Fuller president discusses Presbyterians’ future and civility in politics
President Richard J. Mouw
Two recent Colorado Springs lectures given by Fuller President Richard J. Mouw—the first addressing the way forward for Presbyterian Evangelicals and the second, Christian engagement in election politics—proved popular with local church members, students, alumni, and friends of Fuller. The talks were sponsored by the Fuller Colorado regional campus and Fuller's Office of Alumni and Church Relations.
At the first event, hosted by First Presbyterian Church of Colorado Springs (FPC) Friday evening, February 24, an audience of 300 eagerly listened to Dr. Mouw’s thoughts on "Presbyterian Evangelicals: What Is the Way Forward?" His talk, explains Fuller Colorado Director Will Stoller-Lee, was part of a larger discussion within the PCUSA about the denomination’s future, in which FPC is one of a number of Evangelical churches seeking to discern whether to leave the PCUSA and join the Evangelical Covenant Order of Presbyterians (ECO).
Mouw framed his reflections not on the question of whether or not a specific congregation should leave the PCUSA or join ECO, but on what he sees as the “non-negotiables” in any decision about future denominational linkage. He offered five guiding principles: (1) stay in dialogue with those with whom you disagree; (2) do not make a decision simply to avoid conflict; (3) consider this a time of renewal and recovering the essentials of evangelicalism; (4) see it also as a time to recover the essentials of reformed evangelicalism and theology; and (5) whatever the decision, make it something bold and risky for the sake of the gospel. If the decision does not embrace a vision to do something spiritually or missionally exciting, Mouw stressed, then a congregation should not consider it. Watch this lecture here.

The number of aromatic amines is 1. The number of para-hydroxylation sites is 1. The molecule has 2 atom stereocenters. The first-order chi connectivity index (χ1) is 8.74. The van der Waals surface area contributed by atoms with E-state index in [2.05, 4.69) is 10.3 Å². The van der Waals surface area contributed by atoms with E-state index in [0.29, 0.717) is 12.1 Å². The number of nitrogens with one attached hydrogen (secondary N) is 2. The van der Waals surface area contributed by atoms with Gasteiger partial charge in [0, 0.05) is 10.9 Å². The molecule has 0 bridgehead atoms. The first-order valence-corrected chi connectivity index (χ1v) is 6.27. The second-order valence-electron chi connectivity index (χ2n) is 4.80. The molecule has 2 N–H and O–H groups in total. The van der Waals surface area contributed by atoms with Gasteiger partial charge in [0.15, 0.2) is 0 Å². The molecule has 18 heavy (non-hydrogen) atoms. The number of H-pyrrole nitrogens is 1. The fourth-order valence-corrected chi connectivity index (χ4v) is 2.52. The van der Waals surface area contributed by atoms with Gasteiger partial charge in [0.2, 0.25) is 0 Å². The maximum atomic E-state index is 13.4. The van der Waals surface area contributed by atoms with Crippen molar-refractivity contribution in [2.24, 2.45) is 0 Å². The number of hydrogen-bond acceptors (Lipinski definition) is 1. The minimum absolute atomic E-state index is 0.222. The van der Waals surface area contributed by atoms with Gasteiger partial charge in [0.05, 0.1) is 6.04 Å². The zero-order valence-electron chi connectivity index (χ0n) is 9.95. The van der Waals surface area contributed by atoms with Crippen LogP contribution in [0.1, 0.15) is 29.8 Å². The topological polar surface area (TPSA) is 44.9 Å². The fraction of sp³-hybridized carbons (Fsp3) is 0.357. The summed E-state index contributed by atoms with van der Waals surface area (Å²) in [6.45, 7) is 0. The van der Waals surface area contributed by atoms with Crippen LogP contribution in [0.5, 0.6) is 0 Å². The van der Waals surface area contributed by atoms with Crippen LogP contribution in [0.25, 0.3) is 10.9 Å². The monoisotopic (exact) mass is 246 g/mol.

Dr. Mouw’s lecture the following evening at the Country Club of Colorado, on “Evangelicals and the 2012 Election: Practicing Convicted Civility in the Political Arena,” brought together 70 alumni, current students, and friends of Fuller. In the midst of a presidential campaign in which issues of politics and religion have become central, Mouw offered some principles for Christian engagement in the political arena drawn from theologian John Calvin’s work The Institutes of the Christian Religion
First, Mouw noted, we often lack a spirituality of public engagement, and must cultivate what Calvin calls “manners.” Second, social justice is central to God’s design for the world and the work of the gospel, and a younger generation of leaders is coming to seminary seeking ways to blend evangelism and social justice. Third, Christians must find ways to promote the common good and “shalom” of the places where we live—and fourth, in an arena that is often mean-spirited and contentious, we must keep our sense of humor and maintain a balance of humility and hope.Listen to this lecture here.